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Health

Study: New moms should wait at least 18 months before next pregnancy

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CNN's Pat Etheridge explains the study
Windows Media 28K 80K

February 24, 1999
Web posted at: 10:44 p.m. EST (0344 GMT)


In this story:

Planned playmates

Findings could lead to healthier babies

RELATED STORIES, SITES icon



ATLANTA (CNN) -- Spacing your kids 2 1/2 years apart may be ideal for producing healthy, full-term babies, according to a study that found a sound medical basis for what many women are doing already, for altogether different reasons.

A study by the Centers for Disease Control and Prevention found that while having babies too close together can be bad for an infant's health, having them too far apart may be even worse.

Both situations raise the risk that the new baby will be premature or small, which can cause long-term health problems, even death.

The CDC study calculated that waiting 18 to 23 months after giving birth to get pregnant again is best. That works out to about 2 1/2 years between children.

"Somehow the body knows that this interval is good for the health of the infant," said Dr. Bao-Ping Zhu, who directed the study.

"The delivery is like running for the marathon. You don't want to have two deliveries too close together ... otherwise the body will be tired and the birth outcomes are not likely to be good," Zhu said. "On the other hand, you don't want to wait too long, either."

Planned playmates

Many parents already space their children a couple of years apart. That way, they won't have two children in diapers and the youngsters will be close enough in age to play together when they get older.

Compared with babies born during the ideal interval, those whose moms became pregnant again within six months had a 30 percent to 40 percent greater chance of producing premature or undersize babies.

Those who waited 10 years for another child were twice as likely to have an unusually small baby and 50 percent more likely to deliver prematurely.

The study was based on 173,205 births in Utah from 1989 to 1996. The results were published in Thursday's New England Journal of Medicine.

Dozens of previous studies have linked short intervals with a higher risk of small and premature infants, although none determined the best interval. The few studies on long- interval births were less consistent in their findings.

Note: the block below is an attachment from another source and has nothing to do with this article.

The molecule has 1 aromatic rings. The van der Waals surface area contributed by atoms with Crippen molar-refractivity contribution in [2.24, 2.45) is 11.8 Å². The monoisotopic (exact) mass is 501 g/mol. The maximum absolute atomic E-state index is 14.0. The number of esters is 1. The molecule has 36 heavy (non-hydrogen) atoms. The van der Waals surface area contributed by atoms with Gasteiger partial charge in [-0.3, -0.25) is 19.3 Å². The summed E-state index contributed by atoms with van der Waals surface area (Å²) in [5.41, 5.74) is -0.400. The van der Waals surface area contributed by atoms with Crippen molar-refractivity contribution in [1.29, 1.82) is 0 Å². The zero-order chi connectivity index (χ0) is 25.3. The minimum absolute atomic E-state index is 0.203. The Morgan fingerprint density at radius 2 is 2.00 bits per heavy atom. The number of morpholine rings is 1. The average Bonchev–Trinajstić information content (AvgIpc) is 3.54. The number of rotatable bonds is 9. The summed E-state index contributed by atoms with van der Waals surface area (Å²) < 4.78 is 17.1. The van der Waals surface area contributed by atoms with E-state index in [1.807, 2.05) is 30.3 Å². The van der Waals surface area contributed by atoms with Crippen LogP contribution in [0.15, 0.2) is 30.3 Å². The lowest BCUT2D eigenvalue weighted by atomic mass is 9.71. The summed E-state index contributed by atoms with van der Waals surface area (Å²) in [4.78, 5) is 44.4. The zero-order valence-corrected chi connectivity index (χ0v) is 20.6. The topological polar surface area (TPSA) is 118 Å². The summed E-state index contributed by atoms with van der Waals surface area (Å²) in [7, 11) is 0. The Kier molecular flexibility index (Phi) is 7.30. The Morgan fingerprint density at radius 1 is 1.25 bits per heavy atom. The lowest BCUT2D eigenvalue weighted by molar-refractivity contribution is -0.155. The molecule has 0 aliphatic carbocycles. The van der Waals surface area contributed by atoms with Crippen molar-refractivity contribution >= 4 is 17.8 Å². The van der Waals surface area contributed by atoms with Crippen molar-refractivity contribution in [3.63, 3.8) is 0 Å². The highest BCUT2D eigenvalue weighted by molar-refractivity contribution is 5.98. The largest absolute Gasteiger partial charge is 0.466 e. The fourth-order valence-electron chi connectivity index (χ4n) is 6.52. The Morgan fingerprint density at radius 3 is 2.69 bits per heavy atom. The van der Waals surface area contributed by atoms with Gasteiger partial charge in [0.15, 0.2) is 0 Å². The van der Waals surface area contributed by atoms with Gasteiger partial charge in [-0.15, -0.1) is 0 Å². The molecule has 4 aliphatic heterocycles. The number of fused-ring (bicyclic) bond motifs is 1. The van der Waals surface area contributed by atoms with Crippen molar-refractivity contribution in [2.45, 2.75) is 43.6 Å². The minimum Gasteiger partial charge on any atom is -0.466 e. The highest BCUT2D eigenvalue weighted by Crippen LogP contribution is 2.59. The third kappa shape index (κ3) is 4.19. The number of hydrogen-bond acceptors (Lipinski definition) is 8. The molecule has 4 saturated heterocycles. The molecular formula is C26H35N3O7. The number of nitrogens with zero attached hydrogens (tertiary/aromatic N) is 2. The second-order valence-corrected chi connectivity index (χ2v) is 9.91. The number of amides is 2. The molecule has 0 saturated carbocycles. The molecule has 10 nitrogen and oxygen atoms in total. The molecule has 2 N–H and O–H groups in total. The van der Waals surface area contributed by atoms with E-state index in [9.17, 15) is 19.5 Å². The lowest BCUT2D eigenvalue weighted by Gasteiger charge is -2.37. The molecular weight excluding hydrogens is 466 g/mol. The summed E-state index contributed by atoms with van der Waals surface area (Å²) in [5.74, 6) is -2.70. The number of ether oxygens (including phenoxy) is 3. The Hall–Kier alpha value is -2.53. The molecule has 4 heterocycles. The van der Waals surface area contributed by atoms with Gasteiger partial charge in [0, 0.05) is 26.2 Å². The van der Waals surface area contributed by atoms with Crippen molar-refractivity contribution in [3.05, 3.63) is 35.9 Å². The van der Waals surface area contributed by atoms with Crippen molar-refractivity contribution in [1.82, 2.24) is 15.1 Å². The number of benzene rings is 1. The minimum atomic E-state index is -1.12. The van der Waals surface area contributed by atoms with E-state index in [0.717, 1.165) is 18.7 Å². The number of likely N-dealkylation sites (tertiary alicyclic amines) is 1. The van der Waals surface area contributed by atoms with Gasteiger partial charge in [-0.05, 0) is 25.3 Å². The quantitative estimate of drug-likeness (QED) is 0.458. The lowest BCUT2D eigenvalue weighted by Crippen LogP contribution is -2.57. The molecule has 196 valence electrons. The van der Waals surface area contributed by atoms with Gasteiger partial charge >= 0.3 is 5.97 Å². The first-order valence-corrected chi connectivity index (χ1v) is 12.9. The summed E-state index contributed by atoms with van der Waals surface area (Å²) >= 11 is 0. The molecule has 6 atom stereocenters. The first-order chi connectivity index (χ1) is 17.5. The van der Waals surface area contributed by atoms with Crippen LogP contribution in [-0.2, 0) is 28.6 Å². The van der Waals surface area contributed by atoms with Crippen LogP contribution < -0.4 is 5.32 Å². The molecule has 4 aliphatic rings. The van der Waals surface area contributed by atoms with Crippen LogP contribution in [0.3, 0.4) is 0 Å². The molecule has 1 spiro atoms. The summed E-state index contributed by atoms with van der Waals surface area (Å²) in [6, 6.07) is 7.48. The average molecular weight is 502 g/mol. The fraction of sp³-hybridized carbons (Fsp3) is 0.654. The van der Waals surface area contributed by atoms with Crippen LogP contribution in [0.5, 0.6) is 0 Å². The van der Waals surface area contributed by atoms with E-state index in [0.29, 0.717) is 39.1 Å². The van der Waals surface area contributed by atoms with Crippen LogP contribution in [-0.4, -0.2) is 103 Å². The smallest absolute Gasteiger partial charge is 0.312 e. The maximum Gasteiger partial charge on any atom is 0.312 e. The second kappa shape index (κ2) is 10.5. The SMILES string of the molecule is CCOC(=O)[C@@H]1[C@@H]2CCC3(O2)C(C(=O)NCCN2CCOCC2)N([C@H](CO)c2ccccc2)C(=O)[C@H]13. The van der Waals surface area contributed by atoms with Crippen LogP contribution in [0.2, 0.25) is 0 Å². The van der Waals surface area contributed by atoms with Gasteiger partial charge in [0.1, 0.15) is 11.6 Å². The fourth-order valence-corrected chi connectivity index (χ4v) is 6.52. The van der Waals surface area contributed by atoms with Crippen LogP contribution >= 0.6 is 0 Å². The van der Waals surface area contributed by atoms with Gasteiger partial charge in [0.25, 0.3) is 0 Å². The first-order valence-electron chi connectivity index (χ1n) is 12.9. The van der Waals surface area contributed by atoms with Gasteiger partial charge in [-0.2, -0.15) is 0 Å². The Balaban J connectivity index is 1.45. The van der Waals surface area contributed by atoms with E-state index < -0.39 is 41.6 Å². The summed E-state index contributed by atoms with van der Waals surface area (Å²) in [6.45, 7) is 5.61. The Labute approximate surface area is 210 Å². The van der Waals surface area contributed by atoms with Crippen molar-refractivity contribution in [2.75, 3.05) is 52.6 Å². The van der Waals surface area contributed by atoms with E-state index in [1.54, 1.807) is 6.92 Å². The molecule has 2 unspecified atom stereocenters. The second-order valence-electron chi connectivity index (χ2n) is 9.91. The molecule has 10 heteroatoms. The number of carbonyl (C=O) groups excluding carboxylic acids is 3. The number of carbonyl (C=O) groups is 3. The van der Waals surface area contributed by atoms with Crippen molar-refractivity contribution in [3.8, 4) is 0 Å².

Zhu said babies conceived too soon probably have problems because the mother is recovering from vitamin depletion, blood loss and reproductive system damage from the prior birth -- all while stressed by having to care for a newborn.

He theorized that the reason getting pregnant after a long interval is risky is that the body becomes primed for birth during the earlier pregnancy, with the uterus enlarging and blood flow to the womb increasing, but those benefits decline over time.

Dr. Robert A. Knuppel, chairman of obstetrics at Robert Wood Johnson Medical School in New Brunswick, New Jersey, noted that 90 percent of the Utah women were white, so the results may not apply to minority mothers or those with high-risk pregnancies. Zhu agrees, and is conducting a parallel study in Michigan.

The researchers took into account 16 factors that could affect outcomes, such as smoking and drinking, prenatal care and the mother's age, race and education.

However, in an accompanying editorial, Dr. Mark A. Klebanoff of the National Institutes of Health cautioned that the researchers might have missed some other factors that could contribute to the risks of conceiving too soon or too long after delivery.

These include such things as whether the mother had chronic medical problems, planned the pregnancy or had a miscarriage or abortion since the last birth.

Findings could lead to healthier babies

Among American women, the average interval between first and second births is about 2 1/2 years, according to Susan Tew, a spokeswoman for the Alan Guttmacher Institute, a reproductive health organization in New York.

The American College of Obstetricians and Gynecologists says that waiting 1 1/2 to two years between births is best.

Telling mothers about this information could help reduce health complications in babies, Knuppel said.

But the reality is that many other factors come into play when planning a family. And, regardless of timing, the odds for a healthy baby are high if the mother stays fit and healthy.

"I think the best time to have another child is when it is right for you, your work situation, your family situation, kids ..." said perinatologist Dr. Chip Hamner. "That can be just as important a decision-maker as any study that gets published."

Parenting Correspondent Pat Etheridge contributed to this report.


RELATED STORIES:
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January 1, 1999
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October 10, 1998

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